Samui Wining & Dining
Going Native

Joining the locals for lunch at Krok Lanna, Thai salad and barbecue restaurant.


18Now, this month's Going Native is an absolute breeze for me to write, because its actually my favourite place to eat on the whole island. And I say that with absolute, unwavering conviction. Sure, as a restaurant reviewer I’ve eaten at some fine dining establishments and been cooked for by Michelin starred chefs, but when it comes to every day dining, it’s the simple things that please me the most.

    The primary reason this is by far my preferred eatery is simply the food. The quality and freshness of all their ingredients never falters – every dish is made from scratch using market-fresh produce. Some of the dishes may seem a bit strange to people who haven’t tried them before, but there’s nothing too funky like chicken feet or anything like that. Essentially they serve simple street food that never disappoints.

      So what do they make? There’s sort of a two-fold ordering process that most people adhere to at Thai salad shops – the specialities being a variety of salads and barbecued meat. At the front of the restaurant is a glass cabinet where all the salad ingredients are kept, and to one side of that is a barbecue sizzling away, which rustles up pork, chicken and fish. The average diner at Krok Lanna will choose a salad and some barbecued meat alongside some sticky rice.

      Any meat dish comes with a complimentary tamarind sauce that is so moreish I find myself craving it first thing in the morning, every day. It’s comprised of tamarind juice – extracted from a pure tamarind block – fish sauce and chili. On top of that are scattered pieces of chopped spring onion and ground, toasted rice. It's an excellent accompaniment to the barbecued pork and chicken – I love it so much I even dip my sticky rice in it too.

       The most common orders from the barbecue are pork and chicken, which are chopped into centimetre thick, ultra-juicy strips, which are placed on a plate alongside that infinitely scrumptious tamarind sauce that I’m so fond of. But that’s not all they’ve got – there’s also sun-dried pork and catfish too.

      Each salad comes with a free side plate of chopped vegetables, including cucumber, green beans and cabbage. As a side dish it’s obviously refreshing and tastes good, but also serves a purpose beyond that. Let’s say you accidentally chomp on a big chilli that was secretly lurking underneath a larger than average piece of mango, or blending in with a tomato. You may find yourself with a mouth burning so hot that you begin to make that strange open-mouthed hissing noise that people tend to make after consuming a spicy mouthful, chow down on these vegetables and that pain will almost miraculously subdue.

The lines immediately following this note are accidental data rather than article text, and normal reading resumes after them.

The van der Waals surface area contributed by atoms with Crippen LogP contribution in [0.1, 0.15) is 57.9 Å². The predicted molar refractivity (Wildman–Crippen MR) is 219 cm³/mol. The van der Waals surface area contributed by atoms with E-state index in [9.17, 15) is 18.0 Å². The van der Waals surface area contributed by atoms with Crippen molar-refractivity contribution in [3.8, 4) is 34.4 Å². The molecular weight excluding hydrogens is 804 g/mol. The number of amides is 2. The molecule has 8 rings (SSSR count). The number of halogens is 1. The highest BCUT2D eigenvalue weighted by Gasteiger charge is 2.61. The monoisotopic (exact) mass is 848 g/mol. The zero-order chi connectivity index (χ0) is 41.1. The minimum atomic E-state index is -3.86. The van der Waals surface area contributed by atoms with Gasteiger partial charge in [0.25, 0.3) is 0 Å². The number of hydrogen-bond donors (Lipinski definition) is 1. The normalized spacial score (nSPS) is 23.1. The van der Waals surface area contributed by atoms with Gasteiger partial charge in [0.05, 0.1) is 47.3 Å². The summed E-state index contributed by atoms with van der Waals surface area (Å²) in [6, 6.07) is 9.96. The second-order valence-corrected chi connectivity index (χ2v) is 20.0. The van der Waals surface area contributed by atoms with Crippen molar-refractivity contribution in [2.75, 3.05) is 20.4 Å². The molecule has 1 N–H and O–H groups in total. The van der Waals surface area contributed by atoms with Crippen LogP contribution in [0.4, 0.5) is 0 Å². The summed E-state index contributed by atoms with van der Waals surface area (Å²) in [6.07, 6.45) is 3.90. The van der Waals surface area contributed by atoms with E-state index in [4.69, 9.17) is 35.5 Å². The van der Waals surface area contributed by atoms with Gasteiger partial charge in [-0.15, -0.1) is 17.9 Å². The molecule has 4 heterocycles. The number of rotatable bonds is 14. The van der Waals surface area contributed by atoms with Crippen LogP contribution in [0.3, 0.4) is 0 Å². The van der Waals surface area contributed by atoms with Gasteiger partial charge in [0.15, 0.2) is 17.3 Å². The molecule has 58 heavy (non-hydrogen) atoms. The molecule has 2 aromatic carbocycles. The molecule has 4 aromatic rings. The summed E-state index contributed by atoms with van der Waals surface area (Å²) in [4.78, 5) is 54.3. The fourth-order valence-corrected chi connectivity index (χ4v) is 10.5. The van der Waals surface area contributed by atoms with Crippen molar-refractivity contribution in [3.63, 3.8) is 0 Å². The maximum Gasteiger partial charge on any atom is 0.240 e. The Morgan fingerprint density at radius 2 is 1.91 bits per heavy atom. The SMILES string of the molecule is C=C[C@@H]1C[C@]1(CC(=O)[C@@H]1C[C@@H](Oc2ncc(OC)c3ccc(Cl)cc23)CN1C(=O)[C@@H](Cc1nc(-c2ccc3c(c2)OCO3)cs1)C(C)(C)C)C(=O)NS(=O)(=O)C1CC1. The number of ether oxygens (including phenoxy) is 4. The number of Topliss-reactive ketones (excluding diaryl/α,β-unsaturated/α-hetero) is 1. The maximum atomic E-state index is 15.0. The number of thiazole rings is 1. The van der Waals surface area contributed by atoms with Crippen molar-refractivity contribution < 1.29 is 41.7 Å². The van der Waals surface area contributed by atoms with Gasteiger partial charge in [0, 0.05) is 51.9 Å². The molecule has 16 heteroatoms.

But you shouldn’t have to resort to desperately scrambling across the table to find anything to quell your dragon breath, as the owners are more than happy to adjust the spice levels in accordance to your tolerance. Generally speaking, in Thai food the spice levels are gauged by number of chilis per dish. So many farangs (foreigners) just specify, “one chili”, as their measurement. Two chilis ups the ante, and three in a single salad is reaching local levels – although some of the locals can get up to 10 or more!

      One lovely addition to the whole Thai salad experience is sticky rice. It’s not the kind you get when you order mango with sticky rice dessert, which is obviously quite sweet, this is a savoury version. At Krok Lanna it comes in small, one-person woven baskets. You just pop the lid off and break away chunks of it with your hands, as and when you want some – as opposed to piling it onto your plate like you would with normal rice. As the rice sticks together – hence the name sticky rice – it comes away in neat little balls that have a wonderful chewy texture.

      So, now that I’m sure you’re more than convinced and are just dying to try the food for yourself, I’ll tell you how to get there – and don’t worry, although local, it’s not too hard to find. On the main road that takes you from Chaweng to Bangrak there’s a 7/11 right next to the road called Soi 4, Krok Lanna is located right across the road from the Soi 4 entrance and 7/11. The restaurant is an open-air spot, situated on a slightly raised concrete platform. Blue awnings jut out over the front part of the venue and a white wooden board depicting a pestle and mortar along with some Thai writing around it is their roadside, restaurant signage.

      The opening hours are from 10:00 am until 5:00 pm, so it’s a great spot for lunch or an afternoon snack. I really can’t recommend this place enough. My friends and I call it “The Mango Shop”, and not only do I dine there a ridiculous number of times a week, but it’s also become my preferred meeting spot on the island. The atmosphere is so comfortable and casual that my friends and I just eat and chat away for hours. It’s not fancy, it’s not fine dining, but if you’re after some great local grub that’s tasty and healthy too then it’s absolutely perfect. All I can say is I’ll see you there sometime soon!


Cristina Wylie


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